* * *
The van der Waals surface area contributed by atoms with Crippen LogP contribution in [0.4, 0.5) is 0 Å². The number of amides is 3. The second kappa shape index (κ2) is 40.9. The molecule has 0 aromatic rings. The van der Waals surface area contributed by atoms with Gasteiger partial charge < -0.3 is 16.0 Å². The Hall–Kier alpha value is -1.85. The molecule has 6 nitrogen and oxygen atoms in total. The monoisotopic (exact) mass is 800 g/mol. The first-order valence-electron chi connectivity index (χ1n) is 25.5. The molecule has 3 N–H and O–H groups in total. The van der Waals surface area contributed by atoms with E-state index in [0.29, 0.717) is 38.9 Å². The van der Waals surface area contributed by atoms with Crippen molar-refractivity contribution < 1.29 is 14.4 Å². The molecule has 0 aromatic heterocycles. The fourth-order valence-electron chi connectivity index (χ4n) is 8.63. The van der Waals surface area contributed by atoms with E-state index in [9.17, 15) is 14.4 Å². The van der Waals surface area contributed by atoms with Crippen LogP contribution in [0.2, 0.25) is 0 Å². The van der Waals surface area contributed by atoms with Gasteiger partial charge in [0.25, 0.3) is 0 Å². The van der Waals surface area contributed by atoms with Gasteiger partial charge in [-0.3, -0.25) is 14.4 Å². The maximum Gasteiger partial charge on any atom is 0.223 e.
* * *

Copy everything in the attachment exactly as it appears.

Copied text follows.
The van der Waals surface area contributed by atoms with Crippen LogP contribution in [0.4, 0.5) is 0 Å². The number of amides is 3. The second kappa shape index (κ2) is 40.9. The molecule has 0 aromatic rings. The van der Waals surface area contributed by atoms with Gasteiger partial charge < -0.3 is 16.0 Å². The Hall–Kier alpha value is -1.85. The molecule has 6 nitrogen and oxygen atoms in total. The monoisotopic (exact) mass is 800 g/mol. The first-order valence-electron chi connectivity index (χ1n) is 25.5. The molecule has 3 N–H and O–H groups in total. The van der Waals surface area contributed by atoms with E-state index in [0.29, 0.717) is 38.9 Å². The van der Waals surface area contributed by atoms with Crippen molar-refractivity contribution < 1.29 is 14.4 Å². The molecule has 0 aromatic heterocycles. The fourth-order valence-electron chi connectivity index (χ4n) is 8.63. The van der Waals surface area contributed by atoms with E-state index in [9.17, 15) is 14.4 Å². The van der Waals surface area contributed by atoms with Crippen LogP contribution in [0.2, 0.25) is 0 Å². The van der Waals surface area contributed by atoms with Gasteiger partial charge in [0.25, 0.3) is 0 Å². The van der Waals surface area contributed by atoms with Gasteiger partial charge in [-0.3, -0.25) is 14.4 Å². The maximum Gasteiger partial charge on any atom is 0.223 e.